Join the EaSI Technical Assistance webinar on Start-ups financing, debt or grants?
Wednesday, 27 October 2021 at 14:00 (CET)
Funding new businesses with loans is risky for the entrepreneurs and the lenders. Microfinance institutions in Europe have positioned themselves as new venture lenders for which the traditional microfinance approach may not be best suited. Research and experience show that grant-funded start-up schemes in some circumstances can be more effective in encouraging self-employment and entrepreneurship among the unemployed people when other job opportunities are scarce. Examples from startup programs in Europe demonstrate that transitioning from start-up loans to start-up grants significantly increases interest in setting up a new business without compromising on the survival rates of the new firms or attracting ‘wrong’ entrepreneurs.
This webinar will explore the experience of debt and grant funded self-employment programs and will contrast it with the current situation in the European microfinance. Based on this, we will discuss how microfinance institutions can better and more effectively serve the early-stage enterprises.
You will get the answers to many questions your have been asking in your MFI:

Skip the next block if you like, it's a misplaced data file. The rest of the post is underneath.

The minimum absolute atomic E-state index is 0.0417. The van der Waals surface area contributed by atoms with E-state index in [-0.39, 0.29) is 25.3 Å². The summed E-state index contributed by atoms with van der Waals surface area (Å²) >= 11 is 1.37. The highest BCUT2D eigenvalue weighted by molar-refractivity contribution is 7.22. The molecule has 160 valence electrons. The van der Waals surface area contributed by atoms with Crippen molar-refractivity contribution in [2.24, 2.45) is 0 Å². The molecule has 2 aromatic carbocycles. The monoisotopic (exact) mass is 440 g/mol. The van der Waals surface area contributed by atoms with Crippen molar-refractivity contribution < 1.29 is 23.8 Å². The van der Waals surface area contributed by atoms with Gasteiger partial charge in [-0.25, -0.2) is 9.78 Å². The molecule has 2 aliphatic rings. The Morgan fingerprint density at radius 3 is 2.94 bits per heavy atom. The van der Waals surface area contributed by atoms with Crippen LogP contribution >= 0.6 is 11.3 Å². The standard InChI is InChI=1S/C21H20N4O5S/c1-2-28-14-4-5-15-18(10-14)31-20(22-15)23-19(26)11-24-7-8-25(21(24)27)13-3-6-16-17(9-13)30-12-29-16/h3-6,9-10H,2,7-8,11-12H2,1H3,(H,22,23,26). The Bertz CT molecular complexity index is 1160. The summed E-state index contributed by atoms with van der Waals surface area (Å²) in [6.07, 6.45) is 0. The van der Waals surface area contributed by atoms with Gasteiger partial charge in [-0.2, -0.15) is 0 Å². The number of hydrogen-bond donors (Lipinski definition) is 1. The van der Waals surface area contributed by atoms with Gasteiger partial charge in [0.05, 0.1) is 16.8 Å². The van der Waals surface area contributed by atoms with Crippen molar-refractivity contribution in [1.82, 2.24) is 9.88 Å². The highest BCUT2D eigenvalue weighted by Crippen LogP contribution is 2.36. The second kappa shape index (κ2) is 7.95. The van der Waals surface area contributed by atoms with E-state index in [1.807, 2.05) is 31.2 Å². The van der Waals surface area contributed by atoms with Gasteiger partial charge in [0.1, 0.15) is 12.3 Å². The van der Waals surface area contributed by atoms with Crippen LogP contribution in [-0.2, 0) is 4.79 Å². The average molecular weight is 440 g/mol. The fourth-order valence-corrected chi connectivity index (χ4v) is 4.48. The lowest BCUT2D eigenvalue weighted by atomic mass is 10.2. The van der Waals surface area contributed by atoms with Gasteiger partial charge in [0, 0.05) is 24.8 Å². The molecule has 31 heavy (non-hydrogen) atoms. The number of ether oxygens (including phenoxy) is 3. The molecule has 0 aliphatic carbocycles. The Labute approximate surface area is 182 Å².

- Is the current microfinance model suited for providing start-up capital through loans? If not, what model could potentially work?
- Should MFIs have a role in providing start-up subsidy in addition to loans? What pitfalls should MFIs avoid in combining grant and debt funding?
- How can we change the public policies to better leverage public subsidies to support early-stage entrepreneur by shifting subsidies from MFIs to entrepreneurs?
Date: Wednesday, 27 October 2021 at 14:00 (CET)
Piotr Koryński is a microfinance and economic development specialist with significant field experience working in more than 20 countries. For over 10 years, Mr. Koryński led the efforts of Soros Economic Development Fund, a social investment vehicle of the Open Society Institute, to develop microfinance globally. He helped to initiate and operate 10 microfinance institutions as well industry infrastructure projects such as MIX and Microfinance Management Institute. He was also involved in microfinance policy programs to create appropriate legal and regulatory framework for access to financial services for low-income people in specific countries of Eastern Europe. Mr. Koryński is a graduate of the Ohio State University and the Kellogg School of Management.
Attendance for the webinar is free of charge. The session targets primarily microfinance institutions (MFIs), including greenfield MFIs, banks, NGOs, regulators or other institutions and individuals working in the microfinance sector in Europe. European microfinance providers, either selected as EaSI Technical Assistance beneficiaries or interested to apply for the program can contact email@example.com to receive more information about this event, as well as to request the participation in or organization of similar events.